The Rapid Assessment of Platform Technologies to Expedite Response (RAPTER) program will be able to help researchers understand key host and pathogen factors that lead to the success of vaccines.
The COVID-19 pandemic highlighted the need to shrink the timeline of effective vaccine design from bench research to Food and Drug Administration (FDA) approval. Vaccine design, testing, and manufacturing are not only time consuming but also expensive. One approach to developing a predictive capability for matching a specific bacteria, virus, or toxin with the most appropriate vaccine platform is the Rapid Assessment of Platform Technologies to Expedite Response (RAPTER) program.
The Defense Threat Reduction Agency’s (DTRA) Chemical and Biological Technologies Department in its role as the Joint Science and Technologies Office (JSTO) for Chemical and Biological Defense is investing with researchers across multiple fields, such as computational biology, virology, bacteriology, and vaccinology, to develop this machine learning (ML)-based capability to rapidly choose a suitable vaccine platform for any viral and bacterial pathogen. This would allow the Department of Defense to rapidly counter current, new, and emerging biological threats.
Currently, there are several approaches vaccinologists use to develop vaccines that generate appropriate immune responses, including:
- Attenuated vaccines, which are weakened pathogens also known as live attenuated vaccines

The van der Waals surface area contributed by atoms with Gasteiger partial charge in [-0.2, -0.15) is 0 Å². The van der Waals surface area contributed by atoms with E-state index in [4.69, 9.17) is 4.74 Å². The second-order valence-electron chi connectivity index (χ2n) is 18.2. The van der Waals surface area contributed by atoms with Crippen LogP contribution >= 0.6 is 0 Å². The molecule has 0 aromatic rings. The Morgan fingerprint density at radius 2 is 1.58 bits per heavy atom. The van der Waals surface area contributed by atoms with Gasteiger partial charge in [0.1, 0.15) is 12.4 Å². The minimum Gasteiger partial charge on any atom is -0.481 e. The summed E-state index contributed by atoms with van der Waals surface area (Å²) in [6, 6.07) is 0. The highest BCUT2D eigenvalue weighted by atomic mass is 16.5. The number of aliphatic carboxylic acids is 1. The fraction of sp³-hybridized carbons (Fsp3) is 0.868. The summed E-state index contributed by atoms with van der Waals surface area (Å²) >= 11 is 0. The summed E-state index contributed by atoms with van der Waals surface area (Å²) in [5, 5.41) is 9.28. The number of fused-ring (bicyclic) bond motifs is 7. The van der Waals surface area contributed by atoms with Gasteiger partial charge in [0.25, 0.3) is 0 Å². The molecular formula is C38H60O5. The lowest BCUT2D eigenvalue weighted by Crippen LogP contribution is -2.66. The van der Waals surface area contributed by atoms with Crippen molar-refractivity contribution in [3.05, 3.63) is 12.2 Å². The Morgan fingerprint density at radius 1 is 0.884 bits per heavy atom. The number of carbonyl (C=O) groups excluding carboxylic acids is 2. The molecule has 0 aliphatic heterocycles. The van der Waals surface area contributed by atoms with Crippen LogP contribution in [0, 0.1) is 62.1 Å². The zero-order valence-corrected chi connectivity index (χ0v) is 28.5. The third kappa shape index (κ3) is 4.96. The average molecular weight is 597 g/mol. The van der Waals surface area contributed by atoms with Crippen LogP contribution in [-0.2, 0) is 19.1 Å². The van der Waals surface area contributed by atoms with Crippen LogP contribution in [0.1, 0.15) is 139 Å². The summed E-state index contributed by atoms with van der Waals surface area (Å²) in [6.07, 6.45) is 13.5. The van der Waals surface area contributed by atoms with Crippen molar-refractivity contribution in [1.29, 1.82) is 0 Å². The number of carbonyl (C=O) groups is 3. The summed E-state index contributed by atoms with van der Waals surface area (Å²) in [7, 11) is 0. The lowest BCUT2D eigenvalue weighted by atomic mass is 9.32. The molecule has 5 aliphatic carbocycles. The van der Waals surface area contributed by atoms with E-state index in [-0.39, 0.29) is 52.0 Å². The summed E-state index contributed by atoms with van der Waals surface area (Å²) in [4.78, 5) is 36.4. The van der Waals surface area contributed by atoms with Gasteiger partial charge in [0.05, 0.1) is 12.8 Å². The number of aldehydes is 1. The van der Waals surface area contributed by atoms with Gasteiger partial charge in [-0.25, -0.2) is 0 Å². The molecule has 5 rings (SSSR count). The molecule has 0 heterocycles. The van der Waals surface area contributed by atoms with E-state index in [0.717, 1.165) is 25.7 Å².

- Inactivated pathogens also known as killed vaccines
- Subunit vaccines where a part of the pathogen is introduced through a delivery mechanism like a conjugate vaccine, which combines a weak antigen with a strong antigen as a carrier
- Nucleic acid vaccines that use genetic code
- Viral vectored vaccines that use a part of the pathogen and put it in a harmless virus that you give as a vaccine
While each of these approaches has proven effective, the trial-and-error approach common to vaccine development can be costly, labor intensive, and often does not adequately generate long-term protection against the pathogen of interest. RAPTER will make predictions based on aligning immune responses between natural immunity to a certain pathogen with those generated by each vaccine platform to predict which platform will have the most appropriate immune response. Several common platforms will be evaluated, initially with the Ebola virus, Burkholderia pseudomallei that causes Melioidosis and SARS-CoV-2.
Led by the Los Alamos National Laboratory, researchers at myriad universities and laboratories anticipate the RAPTER tool will be able to help researchers understand key host and pathogen factors that lead to the success of vaccine platforms and will incorporate data from testing vaccine prototypes for a variety of different pathogens. Using existing data and targeted experiments, the team will develop ML prototype tools and optimize them by incorporating additional data and testing for 10 to 20 representative pathogens followed by validating the tool on an untested pathogen. Researchers can also add new platforms to the RAPTER tool as they receive data generated for those platforms to address the need to protect the Joint Force from current and anticipated new chemical and biological threats.
Adapted from original story by DTRA Chemical and Biological Technologies Department